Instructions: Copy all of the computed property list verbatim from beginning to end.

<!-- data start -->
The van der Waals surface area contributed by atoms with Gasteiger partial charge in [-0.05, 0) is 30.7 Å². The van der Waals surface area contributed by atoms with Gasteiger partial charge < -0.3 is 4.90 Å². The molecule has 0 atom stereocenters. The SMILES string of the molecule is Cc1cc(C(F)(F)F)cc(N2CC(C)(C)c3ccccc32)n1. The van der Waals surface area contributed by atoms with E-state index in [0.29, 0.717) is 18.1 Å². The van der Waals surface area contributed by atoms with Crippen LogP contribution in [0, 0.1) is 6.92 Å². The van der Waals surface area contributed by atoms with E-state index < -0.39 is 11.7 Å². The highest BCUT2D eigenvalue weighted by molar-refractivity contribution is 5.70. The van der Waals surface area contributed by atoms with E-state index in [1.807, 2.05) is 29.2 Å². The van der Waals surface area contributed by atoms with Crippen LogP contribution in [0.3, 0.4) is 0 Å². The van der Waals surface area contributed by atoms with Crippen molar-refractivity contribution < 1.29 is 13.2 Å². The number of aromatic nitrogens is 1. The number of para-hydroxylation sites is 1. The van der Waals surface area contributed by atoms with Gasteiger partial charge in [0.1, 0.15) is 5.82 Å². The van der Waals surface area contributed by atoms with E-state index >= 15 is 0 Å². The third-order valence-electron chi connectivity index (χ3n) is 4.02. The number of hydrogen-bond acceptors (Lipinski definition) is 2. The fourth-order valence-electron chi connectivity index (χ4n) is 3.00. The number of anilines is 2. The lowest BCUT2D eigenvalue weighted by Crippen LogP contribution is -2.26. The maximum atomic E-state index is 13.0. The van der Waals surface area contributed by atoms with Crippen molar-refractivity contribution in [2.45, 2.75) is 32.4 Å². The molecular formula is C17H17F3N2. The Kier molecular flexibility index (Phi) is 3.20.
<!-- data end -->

The van der Waals surface area contributed by atoms with Gasteiger partial charge in [-0.05, 0) is 30.7 Å². The van der Waals surface area contributed by atoms with Gasteiger partial charge < -0.3 is 4.90 Å². The molecule has 0 atom stereocenters. The SMILES string of the molecule is Cc1cc(C(F)(F)F)cc(N2CC(C)(C)c3ccccc32)n1. The van der Waals surface area contributed by atoms with E-state index in [0.29, 0.717) is 18.1 Å². The van der Waals surface area contributed by atoms with Crippen LogP contribution in [0, 0.1) is 6.92 Å². The van der Waals surface area contributed by atoms with E-state index < -0.39 is 11.7 Å². The highest BCUT2D eigenvalue weighted by molar-refractivity contribution is 5.70. The van der Waals surface area contributed by atoms with E-state index in [1.807, 2.05) is 29.2 Å². The van der Waals surface area contributed by atoms with Crippen LogP contribution in [0.3, 0.4) is 0 Å². The van der Waals surface area contributed by atoms with Crippen molar-refractivity contribution < 1.29 is 13.2 Å². The number of aromatic nitrogens is 1. The number of para-hydroxylation sites is 1. The van der Waals surface area contributed by atoms with Gasteiger partial charge in [0.1, 0.15) is 5.82 Å². The van der Waals surface area contributed by atoms with E-state index >= 15 is 0 Å². The third-order valence-electron chi connectivity index (χ3n) is 4.02. The number of hydrogen-bond acceptors (Lipinski definition) is 2. The fourth-order valence-electron chi connectivity index (χ4n) is 3.00. The number of anilines is 2. The lowest BCUT2D eigenvalue weighted by Crippen LogP contribution is -2.26. The maximum atomic E-state index is 13.0. The van der Waals surface area contributed by atoms with Crippen molar-refractivity contribution in [2.45, 2.75) is 32.4 Å². The molecular formula is C17H17F3N2. The Kier molecular flexibility index (Phi) is 3.20.